5 things today’s grandparents did or said that just aren’t OK anymore

  • Grandparents are notorious for believing that younger generations listen to horrible music, are irresponsible, and are overly sexualized.
  • Many of us have heard from older people about how things were better “back in the day.”
  • However, there are certain things your grandparents did or said that are absolutely not OK today. Here’s five of them.

More often than not, when a grandparent complains about how things were different “back in my day,” the issue isn’t so much that things have changed as that people change.

Our grandparents endured the same complaints about their rotten modern music when they were gyrating to Elvis or The Beatles as those jeers they now issue when they hear today’s top 40 tunes. And while every generation of youngsters seems promiscuous to the older folks,teen birth ratesare at an all-time low, revealing that perception and reality are often disparate.

The ways in which people relate to one another and in how they go about their daily lives are often similar from generation to generation. However, there are certain things today’s grandparents were more likely to have said and done back in their day without a second thought that would be seen as violations of social standards today.

People from previous generations smoked more

Less younger people smoke today than during our grandparents’ time.

In 1965,more than 40% of adult Americanssmoked cigarettes. As of 2016, that number is significantly lower, with about15% of adults in the United Statesusing cigarettes, according to the CDC.

According to the US National Library of Medicine, experts were gathering evidence that smokingwas bad for health as early as the 1930s, but smoking rates remained higher than they are today for much of the century.

Drinking and driving was a factor in more traffic accidents

Drunk driving is less of a problem today than it was for our grandparents’ generation.

Drunk driving may plague every generation until automated cars take over the roads, but it’s a statistically less significant problem today than it was a few decades back.

According to an NIH study, alcohol played a role inmore than 60% of traffic deaths in the 1970s, while as of 2014, booze is a factor in 31% of deadly traffic incidents.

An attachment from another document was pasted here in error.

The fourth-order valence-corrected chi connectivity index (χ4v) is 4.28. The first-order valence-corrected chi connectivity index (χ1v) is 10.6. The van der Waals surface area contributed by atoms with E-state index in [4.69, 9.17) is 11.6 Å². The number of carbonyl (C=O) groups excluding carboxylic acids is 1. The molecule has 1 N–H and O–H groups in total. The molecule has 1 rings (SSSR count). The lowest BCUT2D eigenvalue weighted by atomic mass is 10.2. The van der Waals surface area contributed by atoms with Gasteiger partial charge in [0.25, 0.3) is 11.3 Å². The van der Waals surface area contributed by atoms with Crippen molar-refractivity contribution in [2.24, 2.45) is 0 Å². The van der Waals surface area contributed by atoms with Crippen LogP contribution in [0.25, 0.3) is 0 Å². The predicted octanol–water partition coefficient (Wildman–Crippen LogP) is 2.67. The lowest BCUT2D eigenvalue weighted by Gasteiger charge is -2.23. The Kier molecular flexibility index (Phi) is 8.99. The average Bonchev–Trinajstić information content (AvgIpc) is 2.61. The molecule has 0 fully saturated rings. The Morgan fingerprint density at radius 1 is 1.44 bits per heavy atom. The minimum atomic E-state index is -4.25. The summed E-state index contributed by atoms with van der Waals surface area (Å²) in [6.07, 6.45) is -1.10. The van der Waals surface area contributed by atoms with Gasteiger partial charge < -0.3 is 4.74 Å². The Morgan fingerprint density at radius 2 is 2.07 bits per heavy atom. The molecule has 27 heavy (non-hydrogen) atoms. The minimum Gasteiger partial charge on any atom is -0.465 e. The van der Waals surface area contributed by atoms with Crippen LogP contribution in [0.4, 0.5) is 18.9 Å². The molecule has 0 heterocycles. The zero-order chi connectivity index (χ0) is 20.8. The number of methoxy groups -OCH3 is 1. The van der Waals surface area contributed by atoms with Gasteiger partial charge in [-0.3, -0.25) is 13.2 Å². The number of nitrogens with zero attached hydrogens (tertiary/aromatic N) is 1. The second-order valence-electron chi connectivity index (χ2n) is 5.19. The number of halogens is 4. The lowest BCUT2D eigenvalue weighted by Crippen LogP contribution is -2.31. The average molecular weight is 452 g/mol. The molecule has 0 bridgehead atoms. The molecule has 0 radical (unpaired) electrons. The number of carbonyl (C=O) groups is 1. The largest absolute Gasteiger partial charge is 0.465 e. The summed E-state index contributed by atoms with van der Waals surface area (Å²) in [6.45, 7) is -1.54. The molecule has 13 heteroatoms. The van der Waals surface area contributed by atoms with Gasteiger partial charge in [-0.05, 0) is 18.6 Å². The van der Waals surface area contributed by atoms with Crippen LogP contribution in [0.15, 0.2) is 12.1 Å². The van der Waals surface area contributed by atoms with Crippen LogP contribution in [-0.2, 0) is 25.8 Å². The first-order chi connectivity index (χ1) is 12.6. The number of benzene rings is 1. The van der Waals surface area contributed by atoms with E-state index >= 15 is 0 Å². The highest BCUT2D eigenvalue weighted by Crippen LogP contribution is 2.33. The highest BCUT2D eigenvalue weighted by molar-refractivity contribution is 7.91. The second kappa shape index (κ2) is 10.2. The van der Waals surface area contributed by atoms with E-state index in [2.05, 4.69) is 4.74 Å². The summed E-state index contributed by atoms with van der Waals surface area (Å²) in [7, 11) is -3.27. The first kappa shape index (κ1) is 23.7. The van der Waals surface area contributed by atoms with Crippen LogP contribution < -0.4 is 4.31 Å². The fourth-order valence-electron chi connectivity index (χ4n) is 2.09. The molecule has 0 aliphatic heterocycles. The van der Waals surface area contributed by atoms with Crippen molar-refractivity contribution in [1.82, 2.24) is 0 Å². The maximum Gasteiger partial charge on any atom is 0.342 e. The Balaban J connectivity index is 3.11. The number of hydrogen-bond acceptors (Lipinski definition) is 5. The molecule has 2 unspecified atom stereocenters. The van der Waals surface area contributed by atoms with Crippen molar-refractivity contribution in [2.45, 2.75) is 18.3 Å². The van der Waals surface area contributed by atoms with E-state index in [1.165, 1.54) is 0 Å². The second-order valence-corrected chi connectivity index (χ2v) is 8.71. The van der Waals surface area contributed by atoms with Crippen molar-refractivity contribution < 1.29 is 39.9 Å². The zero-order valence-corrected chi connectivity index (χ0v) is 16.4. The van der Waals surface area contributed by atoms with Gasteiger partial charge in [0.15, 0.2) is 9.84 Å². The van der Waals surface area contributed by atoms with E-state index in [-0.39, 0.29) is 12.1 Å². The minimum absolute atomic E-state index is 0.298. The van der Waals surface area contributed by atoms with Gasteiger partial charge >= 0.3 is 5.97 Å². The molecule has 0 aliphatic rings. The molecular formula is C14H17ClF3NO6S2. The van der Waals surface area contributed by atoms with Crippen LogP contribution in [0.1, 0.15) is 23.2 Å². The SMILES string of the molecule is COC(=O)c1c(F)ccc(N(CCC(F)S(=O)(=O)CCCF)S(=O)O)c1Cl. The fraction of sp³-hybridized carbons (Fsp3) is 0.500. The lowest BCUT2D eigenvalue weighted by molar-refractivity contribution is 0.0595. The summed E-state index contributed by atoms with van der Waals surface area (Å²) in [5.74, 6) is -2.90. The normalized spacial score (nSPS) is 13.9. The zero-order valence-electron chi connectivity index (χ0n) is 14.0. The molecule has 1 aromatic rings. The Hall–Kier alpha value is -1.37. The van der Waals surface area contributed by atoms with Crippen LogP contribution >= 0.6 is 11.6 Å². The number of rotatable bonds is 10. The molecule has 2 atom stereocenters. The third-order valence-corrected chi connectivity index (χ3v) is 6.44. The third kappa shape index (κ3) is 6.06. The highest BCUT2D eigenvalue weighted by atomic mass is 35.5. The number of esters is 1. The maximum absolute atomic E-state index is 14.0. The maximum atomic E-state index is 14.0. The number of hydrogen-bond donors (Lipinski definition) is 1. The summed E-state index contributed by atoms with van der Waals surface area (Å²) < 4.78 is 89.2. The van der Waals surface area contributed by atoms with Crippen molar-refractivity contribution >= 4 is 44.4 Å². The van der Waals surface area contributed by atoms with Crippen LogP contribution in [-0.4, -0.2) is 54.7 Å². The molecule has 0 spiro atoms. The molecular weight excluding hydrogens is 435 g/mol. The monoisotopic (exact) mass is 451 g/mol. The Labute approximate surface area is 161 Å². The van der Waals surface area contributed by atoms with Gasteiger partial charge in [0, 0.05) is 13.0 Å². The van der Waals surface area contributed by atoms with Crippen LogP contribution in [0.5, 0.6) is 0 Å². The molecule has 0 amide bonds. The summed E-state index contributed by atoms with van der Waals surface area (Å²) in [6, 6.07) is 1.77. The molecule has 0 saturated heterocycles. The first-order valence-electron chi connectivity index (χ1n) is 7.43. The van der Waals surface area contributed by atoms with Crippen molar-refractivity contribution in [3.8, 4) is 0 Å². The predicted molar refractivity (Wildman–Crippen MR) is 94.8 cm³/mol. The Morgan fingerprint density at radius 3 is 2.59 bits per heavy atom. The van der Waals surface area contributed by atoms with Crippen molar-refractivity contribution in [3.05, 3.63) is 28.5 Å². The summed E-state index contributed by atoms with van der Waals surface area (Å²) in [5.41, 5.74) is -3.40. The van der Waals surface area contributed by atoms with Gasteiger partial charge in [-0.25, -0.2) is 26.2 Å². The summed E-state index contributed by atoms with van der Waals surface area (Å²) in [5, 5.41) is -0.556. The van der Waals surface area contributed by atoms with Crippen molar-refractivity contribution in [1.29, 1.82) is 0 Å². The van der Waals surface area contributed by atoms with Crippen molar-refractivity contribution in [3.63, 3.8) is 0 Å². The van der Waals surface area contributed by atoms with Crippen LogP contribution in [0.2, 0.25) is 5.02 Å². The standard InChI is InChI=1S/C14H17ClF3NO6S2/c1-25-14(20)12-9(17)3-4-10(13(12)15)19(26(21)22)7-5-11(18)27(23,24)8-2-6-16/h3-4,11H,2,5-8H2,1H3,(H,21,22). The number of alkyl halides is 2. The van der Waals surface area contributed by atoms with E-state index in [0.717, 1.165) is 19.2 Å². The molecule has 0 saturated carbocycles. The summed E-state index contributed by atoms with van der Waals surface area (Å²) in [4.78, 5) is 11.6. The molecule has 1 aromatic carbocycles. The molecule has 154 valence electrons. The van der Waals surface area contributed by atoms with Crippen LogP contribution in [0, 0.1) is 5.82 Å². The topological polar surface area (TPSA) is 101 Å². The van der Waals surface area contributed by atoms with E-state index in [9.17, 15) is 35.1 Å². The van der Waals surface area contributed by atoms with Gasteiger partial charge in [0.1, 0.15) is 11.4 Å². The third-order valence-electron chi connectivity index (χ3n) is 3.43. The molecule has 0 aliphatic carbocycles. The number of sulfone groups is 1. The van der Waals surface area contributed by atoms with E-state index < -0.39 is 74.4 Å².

People used more culturally insensitive language

Some grandparents still do this.

When my grandparents were young, it was unremarkable to refer to people of color using inaccurate and offensive terms. Some older people still do today.

The continued use of insensitive and outdated language is still an issue, but awareness of how offensive and inappropriate it is has spread throughout society.

They weren’t as careful during sex

Grandparents may have been having more sex when they were young than today’s teenagers are having.
Kseniya Ivanova/Shutterstock

Statistically, grandparents probably had a lot more sex than you did during the teenage years, and they were probably less safe about it, too.

Today’s teenagers are not only having less sexthan teens of previous generations, but many arewaiting longer to have sex, too.

In 2017, US teen birth rates fell to a historic low, at just over just under 19 births per every 1,000 women between 15 and 19, Vox reported. In 1960, that number was almost 90 per 1,000.

They bought homes on average incomes

Today, people typically buy a home much later than our grandparents, if at all.
Justin Sullivan/Getty

OK, so this may not fall under the category of things grandparents did that they shouldn’t have done, but it sure falls into the category of things that just aren’t the same.

At the time of publication, themedian price of a home in the USis about $217,000.

In 1940, you could buy a single-family residence for just under $3,000, which,when adjusted for inflation, is still less than $55,000 today. And CNBC reported that the“typical” homebuyer was 44 years oldin 2016, while in 1981, it was usually people between the ages of 25 and 34 buying residences.